Asian Currencies Advance as Growth, Interest-Rate Outlook Support Inflows
Asian currencies strengthened, led by the Malaysian ringgit, on speculation the region’s pace of economic growth will attract funds and policy makers will raise interest rates further to cool inflation.
The Bloomberg-JPMorgan Asia Dollar Index rose for a third day before a report this week that analysts predict will show Malaysia’s exports increased by the most in nine months from a year earlier in April. All 16 economists surveyed by Bloomberg expect the Bank of Thailand to lift borrowing costs on June 1. The Philippines gross domestic product gained 4.9 percent in the first quarter from a year earlier, compared with 6.1 percent in the previous three months, data showed today.
“We can get some stable growth momentum from here, which is supportive of fund inflows,” said Nik M. Khairul, a treasury dealer at Asian Finance Bank Bhd. in Kuala Lumpur. “As for rates, the market could see another round of increases this year.”
The ringgit advanced 0.5 percent to 3.0190 per dollar as of 4:27 p.m. in Kuala Lumpur, according to data compiled by Bloomberg. Taiwan’s dollar climbed 0.2 percent to NT$28.830, Indonesia’s rupiah gained 0.3 percent to 8,548 and South Korea’s won strengthened 0.2 percent to 1,080.10.
Shipments from Malaysia rose 10.7 percent from a year earlier, the most since July 2010, according to the median forecast in a Bloomberg survey before a trade ministry report on June 3. Bank Negara Malaysia raised its policy rate by a quarter of a percentage point to 3 percent on May 5, saying the economy was expected to “remain firmly on a steady growth path.”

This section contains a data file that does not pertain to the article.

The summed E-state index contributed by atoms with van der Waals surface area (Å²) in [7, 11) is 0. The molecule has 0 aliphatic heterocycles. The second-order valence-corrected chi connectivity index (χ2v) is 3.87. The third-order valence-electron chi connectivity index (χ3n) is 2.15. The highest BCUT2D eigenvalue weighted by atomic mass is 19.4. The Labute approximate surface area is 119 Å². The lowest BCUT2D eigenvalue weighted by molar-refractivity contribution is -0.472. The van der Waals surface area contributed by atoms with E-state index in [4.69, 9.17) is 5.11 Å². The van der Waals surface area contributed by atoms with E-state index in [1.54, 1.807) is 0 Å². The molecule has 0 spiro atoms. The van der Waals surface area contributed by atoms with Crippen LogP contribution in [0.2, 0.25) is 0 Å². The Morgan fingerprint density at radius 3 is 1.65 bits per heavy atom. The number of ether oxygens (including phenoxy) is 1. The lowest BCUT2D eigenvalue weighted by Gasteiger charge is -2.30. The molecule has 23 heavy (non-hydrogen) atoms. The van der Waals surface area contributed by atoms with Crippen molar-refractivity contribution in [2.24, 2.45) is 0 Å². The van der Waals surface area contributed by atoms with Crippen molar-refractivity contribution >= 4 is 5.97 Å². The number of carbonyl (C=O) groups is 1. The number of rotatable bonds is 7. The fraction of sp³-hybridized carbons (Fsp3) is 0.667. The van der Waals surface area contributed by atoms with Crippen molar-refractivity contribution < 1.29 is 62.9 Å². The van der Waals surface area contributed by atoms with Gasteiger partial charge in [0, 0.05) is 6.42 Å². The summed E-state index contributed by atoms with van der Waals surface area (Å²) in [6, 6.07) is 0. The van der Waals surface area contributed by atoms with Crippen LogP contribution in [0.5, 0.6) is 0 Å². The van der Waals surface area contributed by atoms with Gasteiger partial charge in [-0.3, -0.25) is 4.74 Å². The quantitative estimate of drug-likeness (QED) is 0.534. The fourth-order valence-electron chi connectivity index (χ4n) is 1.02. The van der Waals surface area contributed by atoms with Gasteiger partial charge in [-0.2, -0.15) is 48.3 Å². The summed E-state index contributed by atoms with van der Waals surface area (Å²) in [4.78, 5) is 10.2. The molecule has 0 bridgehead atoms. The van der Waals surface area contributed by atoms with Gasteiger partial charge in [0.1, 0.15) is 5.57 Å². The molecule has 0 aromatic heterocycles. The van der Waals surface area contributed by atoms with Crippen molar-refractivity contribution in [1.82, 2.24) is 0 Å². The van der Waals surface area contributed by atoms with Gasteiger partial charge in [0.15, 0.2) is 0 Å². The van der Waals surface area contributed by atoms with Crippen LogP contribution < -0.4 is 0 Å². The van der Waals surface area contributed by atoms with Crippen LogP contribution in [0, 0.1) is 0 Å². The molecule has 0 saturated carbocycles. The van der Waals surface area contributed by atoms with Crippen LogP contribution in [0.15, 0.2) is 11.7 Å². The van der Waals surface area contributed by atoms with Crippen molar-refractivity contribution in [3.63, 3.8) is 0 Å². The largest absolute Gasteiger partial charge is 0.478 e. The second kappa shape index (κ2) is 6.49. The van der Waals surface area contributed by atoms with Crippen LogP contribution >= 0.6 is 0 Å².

Exporters Convert Income
Asia’s developing economies will expand 8.4 percent this year, outpacing growth of 2.8 percent in the U.S. and 1.6 percent in the euro area, according to International Monetary Fund forecasts published last month.
The Taiwan dollar reached a two-week high, India’s rupee gained for a third day and the Korean won touched the strongest level in three weeks on speculation exporters were repatriating income to take advantage of favorable exchange rates.
U.S. Treasury Department assistant secretary for international finance Charles Collyns said South Korea should let the won appreciate, the Korea Economic Daily reported.
“Exporters are selling dollars to translate their income at the end of the month, pushing up the won,” said Seo Jeong Hun, a currency analyst at Korea Exchange Bank in Seoul. “The comments from the U.S. Treasury official are giving more room for the won to rise.”
Thailand’s baht gained to a one-week high before a report on June 1 that will show consumer prices increased by 4.3 percent in May from a year earlier, the most since September 2008, a Bloomberg survey shows. The currency rose 0.1 percent to 30.35 per dollar.
“Inflation remains on an uptrend in Asia due in part to solid growth,” said Hideki Hayashi, a global economist at Mizuho Securities Co. in Tokyo. “For Thailand, speculation of rate hikes will grow toward the policy meeting and that will put appreciation pressure on the baht this week.”
China’s yuan advanced 0.12 percent to 6.4837 per dollar and touched 6.4826 earlier, the strongest level since 1993. The currency’s reference rate was fixed today at 6.4856 per dollar, the highest level since July 2005.
Elsewhere, the Philippine peso rose 0.1 percent to 43.315 per dollar, according to prices from Tullett Prebon Plc. The Singapore dollar strengthened 0.3 percent to S$1.2339 while the Vietnamese dong was 0.1 percent stronger at 20,530.
To contact the reporter on this story: David Yong in Singapore at firstname.lastname@example.org.